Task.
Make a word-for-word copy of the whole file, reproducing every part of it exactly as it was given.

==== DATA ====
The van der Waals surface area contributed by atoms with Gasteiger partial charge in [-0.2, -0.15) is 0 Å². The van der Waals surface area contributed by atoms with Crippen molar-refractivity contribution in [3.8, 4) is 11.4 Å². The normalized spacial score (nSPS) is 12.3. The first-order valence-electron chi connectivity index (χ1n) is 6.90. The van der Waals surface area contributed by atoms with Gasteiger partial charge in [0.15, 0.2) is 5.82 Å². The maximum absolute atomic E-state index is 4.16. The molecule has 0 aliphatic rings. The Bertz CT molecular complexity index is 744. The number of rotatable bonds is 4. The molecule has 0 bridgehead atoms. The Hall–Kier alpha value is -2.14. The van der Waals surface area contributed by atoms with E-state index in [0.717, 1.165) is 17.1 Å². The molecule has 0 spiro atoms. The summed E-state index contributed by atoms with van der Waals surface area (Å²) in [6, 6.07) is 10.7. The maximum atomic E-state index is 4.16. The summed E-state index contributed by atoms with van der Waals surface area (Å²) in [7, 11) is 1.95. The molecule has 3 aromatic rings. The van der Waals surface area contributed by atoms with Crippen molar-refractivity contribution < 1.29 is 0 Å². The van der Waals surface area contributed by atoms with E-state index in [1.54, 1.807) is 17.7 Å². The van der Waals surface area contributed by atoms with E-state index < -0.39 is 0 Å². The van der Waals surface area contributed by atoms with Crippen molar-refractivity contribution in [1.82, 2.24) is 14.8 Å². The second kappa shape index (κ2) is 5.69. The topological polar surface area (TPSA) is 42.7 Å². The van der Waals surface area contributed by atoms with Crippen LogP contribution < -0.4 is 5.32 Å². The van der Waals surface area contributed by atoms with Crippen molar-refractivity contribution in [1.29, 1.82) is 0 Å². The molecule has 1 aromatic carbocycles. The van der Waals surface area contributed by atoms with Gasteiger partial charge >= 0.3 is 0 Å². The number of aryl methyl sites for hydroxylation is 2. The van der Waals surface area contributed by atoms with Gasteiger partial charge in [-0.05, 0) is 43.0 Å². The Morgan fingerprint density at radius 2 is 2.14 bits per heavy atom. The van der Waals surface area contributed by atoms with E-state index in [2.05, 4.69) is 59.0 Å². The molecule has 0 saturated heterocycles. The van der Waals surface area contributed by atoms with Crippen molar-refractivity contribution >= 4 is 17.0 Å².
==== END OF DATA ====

The van der Waals surface area contributed by atoms with Gasteiger partial charge in [-0.2, -0.15) is 0 Å². The van der Waals surface area contributed by atoms with Crippen molar-refractivity contribution in [3.8, 4) is 11.4 Å². The normalized spacial score (nSPS) is 12.3. The first-order valence-electron chi connectivity index (χ1n) is 6.90. The van der Waals surface area contributed by atoms with Gasteiger partial charge in [0.15, 0.2) is 5.82 Å². The maximum absolute atomic E-state index is 4.16. The molecule has 0 aliphatic rings. The Bertz CT molecular complexity index is 744. The number of rotatable bonds is 4. The molecule has 0 bridgehead atoms. The Hall–Kier alpha value is -2.14. The van der Waals surface area contributed by atoms with E-state index in [0.717, 1.165) is 17.1 Å². The molecule has 0 spiro atoms. The summed E-state index contributed by atoms with van der Waals surface area (Å²) in [6, 6.07) is 10.7. The maximum atomic E-state index is 4.16. The summed E-state index contributed by atoms with van der Waals surface area (Å²) in [7, 11) is 1.95. The molecule has 3 aromatic rings. The van der Waals surface area contributed by atoms with Crippen molar-refractivity contribution < 1.29 is 0 Å². The van der Waals surface area contributed by atoms with E-state index in [1.54, 1.807) is 17.7 Å². The van der Waals surface area contributed by atoms with E-state index < -0.39 is 0 Å². The van der Waals surface area contributed by atoms with Crippen molar-refractivity contribution in [1.82, 2.24) is 14.8 Å². The second kappa shape index (κ2) is 5.69. The topological polar surface area (TPSA) is 42.7 Å². The van der Waals surface area contributed by atoms with Crippen LogP contribution < -0.4 is 5.32 Å². The van der Waals surface area contributed by atoms with Crippen molar-refractivity contribution in [1.29, 1.82) is 0 Å². The molecule has 1 aromatic carbocycles. The van der Waals surface area contributed by atoms with Gasteiger partial charge >= 0.3 is 0 Å². The number of aryl methyl sites for hydroxylation is 2. The van der Waals surface area contributed by atoms with Gasteiger partial charge in [-0.05, 0) is 43.0 Å². The Morgan fingerprint density at radius 2 is 2.14 bits per heavy atom. The van der Waals surface area contributed by atoms with E-state index in [2.05, 4.69) is 59.0 Å². The molecule has 0 saturated heterocycles. The van der Waals surface area contributed by atoms with Crippen molar-refractivity contribution >= 4 is 17.0 Å².